by Samira Sarraf

Pepper simplifies tech environment with Office 365, Azure deployment

Mar 18, 2020
Cloud Computing

microsoft office 365
Credit: microsoft office 365

Fast growing home loan lender, Pepper, has shifted to Microsoft-based cloud infrastructure to simplify its processes and keep pace with an increasingly regulated Australian financial services sector.

Pepper Money’s chief information officer, Jeremy Francis told CIO Australia that the organisation had several vendors providing different services. He said some services were not being used, and a more simplified and resilient IT environment that supported staff, third party brokers and external customers was needed.

Pepper Money is part of the Pepper Group and it is majority owned by US investment firm KKR & Co. Since 2000, it has grown to 750 staff across Australia and New Zealand. It opened its first European office in London in 2012, and also has offices in Ireland, Spain and South Korea.

The company has moved from internally-managed older versions of Microsoft Office tools to Office 365 and Azure.

“So instead of trying to go down the route of upgrading and managing everything internally, we went down the Office 365 route,” said Pepper’s senior manager, enterprise services, Nilang Shah.

Shah said this was a ‘risk-oriented decision’ and moving to the next generation of the cloud solutions was the driver, but it also came with the added benefit of access to the latest software updates.

Pepper had previously started moving a signficiant portion of its workloads to Azure and the shift to Office 365 has been its biggest step away from an IT environment run from its own premises.

Before implementing the technologies, Pepper had to change the way its staff worked.

“We went through a big process last year to move to an agile way of operating. And that was a big change that helped us deliver applications more rapidly. It helped us embed things like Azure and the infrastructure technologies in a much faster way,” Francis said.

The Office 365 roll out took around six months. It was a multi-stage project, which started with a refresh of devices. This was followed by the move to the latest versions of the Windows OS and Office and then eventually to Office 365.

The changes also allowed the business to leverage Azure and scale up infrastructure without having to purchase additional equipment for its data centres.

Francis said shifting to the cloud wasn’t an isolated move but part of a wider strategy to make sure that the whole IT environment was moving in the same direction.

Although the company has been around for 20 years, it is nimble enough to easily adopt new technology, he said.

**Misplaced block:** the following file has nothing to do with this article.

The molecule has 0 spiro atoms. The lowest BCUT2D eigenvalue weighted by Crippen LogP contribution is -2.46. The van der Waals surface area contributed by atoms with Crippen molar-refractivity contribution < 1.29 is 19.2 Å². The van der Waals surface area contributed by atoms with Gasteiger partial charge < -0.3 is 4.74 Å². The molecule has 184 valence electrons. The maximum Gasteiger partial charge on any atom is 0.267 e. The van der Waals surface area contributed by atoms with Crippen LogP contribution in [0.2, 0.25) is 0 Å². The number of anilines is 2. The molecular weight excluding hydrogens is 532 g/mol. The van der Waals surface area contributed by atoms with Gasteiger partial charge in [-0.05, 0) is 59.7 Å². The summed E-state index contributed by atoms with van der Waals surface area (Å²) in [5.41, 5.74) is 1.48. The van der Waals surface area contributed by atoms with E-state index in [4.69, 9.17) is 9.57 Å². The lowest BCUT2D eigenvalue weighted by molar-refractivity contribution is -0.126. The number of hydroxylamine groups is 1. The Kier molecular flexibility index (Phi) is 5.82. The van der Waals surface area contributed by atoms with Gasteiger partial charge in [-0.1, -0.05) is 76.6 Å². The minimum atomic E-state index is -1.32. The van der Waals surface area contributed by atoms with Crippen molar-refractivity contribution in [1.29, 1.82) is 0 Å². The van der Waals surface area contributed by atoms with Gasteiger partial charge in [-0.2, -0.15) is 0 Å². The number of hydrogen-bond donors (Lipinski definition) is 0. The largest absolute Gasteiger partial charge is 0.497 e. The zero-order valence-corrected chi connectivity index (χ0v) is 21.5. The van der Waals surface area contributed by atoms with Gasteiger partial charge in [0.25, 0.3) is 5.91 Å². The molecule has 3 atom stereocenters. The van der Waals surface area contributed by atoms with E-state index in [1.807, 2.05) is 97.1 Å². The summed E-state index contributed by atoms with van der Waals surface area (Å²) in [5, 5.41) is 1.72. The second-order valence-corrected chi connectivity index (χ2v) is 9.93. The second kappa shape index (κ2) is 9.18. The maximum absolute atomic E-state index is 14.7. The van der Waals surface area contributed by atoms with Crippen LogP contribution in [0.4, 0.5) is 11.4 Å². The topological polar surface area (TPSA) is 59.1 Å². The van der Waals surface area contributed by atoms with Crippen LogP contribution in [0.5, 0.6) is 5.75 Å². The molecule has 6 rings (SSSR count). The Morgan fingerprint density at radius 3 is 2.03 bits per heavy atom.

“We’re unlike a FinTech in the sense that we’ve been around for a long time. But we’re in a position where we’re still small enough to be very nimble with technology and adopt new technologies and do new things in the same way that a smaller organisation might . So I think I’d describe Pepper from a technology perspective as being in that middle ground where we get the best of both worlds,” Francis said.

Improved collaboration

Apart from simplifying the business, another benefit from the move to Office 365 and Teams was improved collaboration and productivity.

“And that was everything from our rollout of Microsoft Teams – we created an environment where our people were able to use the sort of things that they were familiar with using at home or on their mobile device,” Francis said.

“Even simple things like being able to put gifs in messages and post on teams’ sites. It’s a lot more familiar to the way that people interact at home these days as well. We got really simple benefits, like the ability to collaborate on a document or a PowerPoint together. These are very small things but they can make a big difference when you extend it out across the whole organisation,” Francis added.

“We realise that there’s a direct link between the experience that our employees have and the experience that then flows onto our customers and so we’re always conscious of both.”

The cloud move also allowed Francis’ team of 80 people to focus on building proprietary applications. Pepper works mostly with third party brokers selling mortgage and personal loans as well as auto and auto equipment loans. Digital tools are used quickly determine whether a customer will be approved for a loan.

“We’ve just built two broker support tools that allow our broker to be able to get a really quick response to their customers on what solutions are available to them,” Francis said.

For instance, if a broker goes to a bank and their customer is rejected, Pepper can automatically provide two or three other potential solutions that they can present to the customer. These are also online tools that integrate external data from credit bureaus with Pepper’s internal data for credit decision allowing for an immediate response to customers.

Francis expected that Pepper will have more flexibility to access and use data and also scale the technology platforms to keep pace with the company’s growth trajectory.

He added that the company will continue to move more services to the cloud from its own data centres – which makes up about one-third of its infrastructure – with one-third running in Azure, and the remainder provided as SaaS apps.